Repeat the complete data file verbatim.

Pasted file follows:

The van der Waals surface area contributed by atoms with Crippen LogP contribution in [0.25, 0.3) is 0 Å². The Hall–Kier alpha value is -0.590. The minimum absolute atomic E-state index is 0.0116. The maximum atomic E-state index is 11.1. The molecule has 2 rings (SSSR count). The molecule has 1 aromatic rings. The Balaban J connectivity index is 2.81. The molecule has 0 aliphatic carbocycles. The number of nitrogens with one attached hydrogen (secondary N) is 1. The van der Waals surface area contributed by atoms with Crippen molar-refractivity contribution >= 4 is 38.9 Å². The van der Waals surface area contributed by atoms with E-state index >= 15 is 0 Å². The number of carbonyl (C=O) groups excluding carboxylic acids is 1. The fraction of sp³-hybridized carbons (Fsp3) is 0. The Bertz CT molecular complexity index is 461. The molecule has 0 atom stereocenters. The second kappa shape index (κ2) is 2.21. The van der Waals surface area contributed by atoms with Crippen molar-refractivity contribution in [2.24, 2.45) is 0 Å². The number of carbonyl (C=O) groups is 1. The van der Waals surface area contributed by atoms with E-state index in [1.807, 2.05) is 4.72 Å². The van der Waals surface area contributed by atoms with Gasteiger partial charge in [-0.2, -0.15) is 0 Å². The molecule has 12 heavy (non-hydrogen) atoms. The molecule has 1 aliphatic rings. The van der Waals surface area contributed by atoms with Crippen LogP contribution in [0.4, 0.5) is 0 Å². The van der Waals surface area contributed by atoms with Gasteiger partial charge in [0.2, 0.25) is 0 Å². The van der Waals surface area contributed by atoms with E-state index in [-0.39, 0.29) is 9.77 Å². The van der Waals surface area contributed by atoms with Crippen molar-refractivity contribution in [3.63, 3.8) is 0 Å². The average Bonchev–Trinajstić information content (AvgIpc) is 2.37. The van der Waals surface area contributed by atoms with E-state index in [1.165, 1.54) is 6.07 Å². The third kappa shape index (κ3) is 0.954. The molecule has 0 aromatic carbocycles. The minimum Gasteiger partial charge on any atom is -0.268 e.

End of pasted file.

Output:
The van der Waals surface area contributed by atoms with Crippen LogP contribution in [0.25, 0.3) is 0 Å². The Hall–Kier alpha value is -0.590. The minimum absolute atomic E-state index is 0.0116. The maximum atomic E-state index is 11.1. The molecule has 2 rings (SSSR count). The molecule has 1 aromatic rings. The Balaban J connectivity index is 2.81. The molecule has 0 aliphatic carbocycles. The number of nitrogens with one attached hydrogen (secondary N) is 1. The van der Waals surface area contributed by atoms with Crippen molar-refractivity contribution >= 4 is 38.9 Å². The van der Waals surface area contributed by atoms with E-state index >= 15 is 0 Å². The number of carbonyl (C=O) groups excluding carboxylic acids is 1. The fraction of sp³-hybridized carbons (Fsp3) is 0. The Bertz CT molecular complexity index is 461. The molecule has 0 atom stereocenters. The second kappa shape index (κ2) is 2.21. The van der Waals surface area contributed by atoms with Crippen molar-refractivity contribution in [2.24, 2.45) is 0 Å². The number of carbonyl (C=O) groups is 1. The van der Waals surface area contributed by atoms with E-state index in [1.807, 2.05) is 4.72 Å². The van der Waals surface area contributed by atoms with Gasteiger partial charge in [-0.2, -0.15) is 0 Å². The molecule has 12 heavy (non-hydrogen) atoms. The molecule has 1 aliphatic rings. The van der Waals surface area contributed by atoms with Crippen LogP contribution in [0.4, 0.5) is 0 Å². The van der Waals surface area contributed by atoms with Gasteiger partial charge in [0.2, 0.25) is 0 Å². The van der Waals surface area contributed by atoms with E-state index in [-0.39, 0.29) is 9.77 Å². The van der Waals surface area contributed by atoms with Crippen molar-refractivity contribution in [3.63, 3.8) is 0 Å². The average Bonchev–Trinajstić information content (AvgIpc) is 2.37. The van der Waals surface area contributed by atoms with E-state index in [1.165, 1.54) is 6.07 Å². The third kappa shape index (κ3) is 0.954. The molecule has 0 aromatic carbocycles. The minimum Gasteiger partial charge on any atom is -0.268 e.